The streets, pavements and parks of the capital are being repaired and refurbished. Colourful stones line the pavements, walls around old buildings have been broken down and the roads have been resurfaced.
It must be said that much of the work is good. Some trees were felled unnecessarily and the size of some of the new pavements is a problem-roads that are already narrow, Jawatte Road or Darley Road for example, have lost almost a whole lane to the expanded pavement. Some of the islands and roundabouts such as the one at the end of Jawatte Road (where it meets Thimbirigasyaya Road) are far too large.
The bigger quibble is what this is costing the taxpayer and the question as to whether the money could have been better spent elsewhere. As we have absolutely no idea of this it is impossible to comment. Let us just hope that we are not walking on streets paved with gold, as in the folk tale of Dick Whittington.
There is however another crucial benefit that this exercise brings to the rulers - it helps sustain a favourable impression of the country to foreign bankers and portfolio investors. The country may curse Western Governments but they adore Western Bankers.
This particular truth dawned on me when chatting to one such an eminent individual, a charming aristocratic old Englishman with many years of experience in India. He was a director of a fund that held several investments in the country, made over a quarter of a century. While he did express deep concern at the political developments, which he said they were watching closely (this was before the recent outburst of Islamophobia), he also said that in twenty odd years of visiting the country he had never seen the airport looking better, the city looking better or heard of so many tourists visiting the country.
Presumably he attributed this to good economic management. That the Government is a master in the art of propaganda is well known locally. Rosy statistics are published periodically that seem to show the country to be in rude economic health although this is not reflected in the living standards of most people. Many analysts have pointed out the flaws in the statistics but this has been largely an academic debate that has not been carried to the wider public. In the absence of other statistics, everybody relies on what the Government produces. Although a footnote or a qualifier may be attached at the end this is either ignored or missed out.
When the unsuspecting visitor arrives in the country and witnesses the changing landscape they are suitably impressed and the Government statistics become more tangible, more believable.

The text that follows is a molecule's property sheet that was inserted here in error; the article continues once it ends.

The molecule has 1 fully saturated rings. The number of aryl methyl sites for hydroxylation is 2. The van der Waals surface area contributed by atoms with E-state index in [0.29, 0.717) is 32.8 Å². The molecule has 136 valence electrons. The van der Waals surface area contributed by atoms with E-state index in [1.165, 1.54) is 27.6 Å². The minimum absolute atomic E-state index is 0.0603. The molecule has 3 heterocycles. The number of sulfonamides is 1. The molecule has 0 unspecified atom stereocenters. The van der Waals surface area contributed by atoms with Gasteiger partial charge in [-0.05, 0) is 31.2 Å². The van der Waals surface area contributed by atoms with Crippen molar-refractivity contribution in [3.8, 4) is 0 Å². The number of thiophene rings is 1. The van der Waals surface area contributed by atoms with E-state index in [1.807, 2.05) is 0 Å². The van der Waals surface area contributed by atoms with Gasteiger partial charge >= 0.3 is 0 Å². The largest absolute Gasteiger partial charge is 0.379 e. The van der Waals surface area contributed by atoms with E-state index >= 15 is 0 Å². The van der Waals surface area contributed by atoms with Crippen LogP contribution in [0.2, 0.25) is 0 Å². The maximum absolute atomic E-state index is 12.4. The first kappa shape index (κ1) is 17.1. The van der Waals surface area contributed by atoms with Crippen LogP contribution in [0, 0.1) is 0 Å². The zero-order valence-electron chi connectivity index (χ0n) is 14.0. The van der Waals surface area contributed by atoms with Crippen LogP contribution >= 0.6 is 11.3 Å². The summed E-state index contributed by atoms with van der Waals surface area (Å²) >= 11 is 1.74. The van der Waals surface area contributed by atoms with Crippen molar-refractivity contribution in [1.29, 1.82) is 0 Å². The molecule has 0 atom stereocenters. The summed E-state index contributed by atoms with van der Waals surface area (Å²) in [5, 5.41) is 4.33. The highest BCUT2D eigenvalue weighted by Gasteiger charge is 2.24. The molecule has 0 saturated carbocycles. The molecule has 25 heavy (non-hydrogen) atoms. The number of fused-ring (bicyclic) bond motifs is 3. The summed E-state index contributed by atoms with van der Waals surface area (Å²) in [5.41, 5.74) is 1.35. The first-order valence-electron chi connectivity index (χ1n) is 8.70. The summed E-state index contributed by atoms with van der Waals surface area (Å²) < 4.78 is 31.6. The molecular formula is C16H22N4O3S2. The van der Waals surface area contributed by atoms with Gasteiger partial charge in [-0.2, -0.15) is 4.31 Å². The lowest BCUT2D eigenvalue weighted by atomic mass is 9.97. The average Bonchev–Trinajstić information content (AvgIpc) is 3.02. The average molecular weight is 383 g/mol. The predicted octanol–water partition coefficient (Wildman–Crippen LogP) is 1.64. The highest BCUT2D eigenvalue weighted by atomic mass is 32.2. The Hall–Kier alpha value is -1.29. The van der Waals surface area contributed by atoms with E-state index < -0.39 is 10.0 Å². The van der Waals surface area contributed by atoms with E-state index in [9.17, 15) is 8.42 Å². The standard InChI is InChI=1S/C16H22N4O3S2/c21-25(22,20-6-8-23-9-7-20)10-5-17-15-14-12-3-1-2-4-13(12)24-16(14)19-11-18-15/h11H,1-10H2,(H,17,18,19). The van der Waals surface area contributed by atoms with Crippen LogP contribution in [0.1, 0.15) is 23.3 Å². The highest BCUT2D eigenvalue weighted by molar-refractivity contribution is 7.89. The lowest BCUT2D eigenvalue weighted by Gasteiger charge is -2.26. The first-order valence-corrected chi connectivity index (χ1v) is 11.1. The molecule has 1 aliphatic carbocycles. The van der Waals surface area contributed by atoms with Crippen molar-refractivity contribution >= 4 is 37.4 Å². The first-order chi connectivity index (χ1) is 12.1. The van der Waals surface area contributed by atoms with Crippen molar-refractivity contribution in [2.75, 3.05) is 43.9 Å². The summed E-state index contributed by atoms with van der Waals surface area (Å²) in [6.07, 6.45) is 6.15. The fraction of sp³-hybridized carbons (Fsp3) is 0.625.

To the portfolio investor or banker who spends a few days in the city and travels around to a few luxury hotels it appears that development is happening apace.. What they do not realise is that this is facade, almost a Potemkin village that belies a grimmer reality.
A real investor, who tries to set up factory or a business is brought to earth with a bump; confusion sets in with the first outstretched greasy palm that greets any request for an official document or form. The confusion quickly turns to dismay and horror as he is sent from pillar to post, wading through a thicket of contradictory, ever changing and confusing mass of regulations. Eventually he despairs and gives up.
This is why foreign direct investment (FDI) inflows are so low. Direct investment in businesses is what creates the jobs that are necessary to lift people out of poverty. The FDI figures published by the Government are inflated by the telecom sector which is littering the countryside with unnecessary towers (due to lack of a transparent sharing regime) and by the Chinese projects, neither of which does much in the way of job creation.Strip these out and there is not a lot left.
The banker buying Governments bonds or shares on the exchange sees none of this; the path of the portfolio investors is smooth (especially so when compared to some other emerging markets), with sensible electronic systems in place. The returns are good, especially compared to the abysmal rates in Europe and the US, the system is smooth and the facade impressive.
The cycle of borrowing for consumption cannot last forever and sooner or later the bubble will burst and many will eventually discover, as Dick Whittington did, that the streets of Colombo are not paved with gold.
Fitch has highlighted some of the risks to the economy in its latest rating report on the country.
"Sri Lanka’s external debt refinancing schedule, however, remains quite
heavy as an average of USD1.9bn per annum in sovereign debt is
projected to mature from 2013 to 2015 (versus USD1.3bn in 2012). This
may not only limit Sri Lanka’s ability to rebuild foreign exchange
reserves to a much higher level, but it also means that the country’s
external finances will remain vulnerable to any spike in global risk
It also warns that "the authorities remain vigilant and maintain appropriate policy
settings to ensure overheating risks and renewed strains on the balance
of payments do not re-emerge. Sri Lanka has continued to make limited
progress on fiscal consolidation as the budget deficit fell to 6.4% of
GDP in 2012 (versus 6.9% in 2011). This was, however, partially
achieved through an accumulation of arrears. Sri Lanka’s general
government debt-to-GDP ratio remained elevated at 79.1% in 2012, which
was significantly higher than the ‘BB’ peer rating group median of
32.6%. Low fiscal revenues weigh on the credit profile. The revenue
take of 13.9% of GDP in 2012 was well below the ‘BB’ range median of
26.6% and was down from 16.7% in 2008."
The Central bank is trying to force down interest rates in a bid to stimulate the economy. This may lead to the overheating that the ratings agency warns against.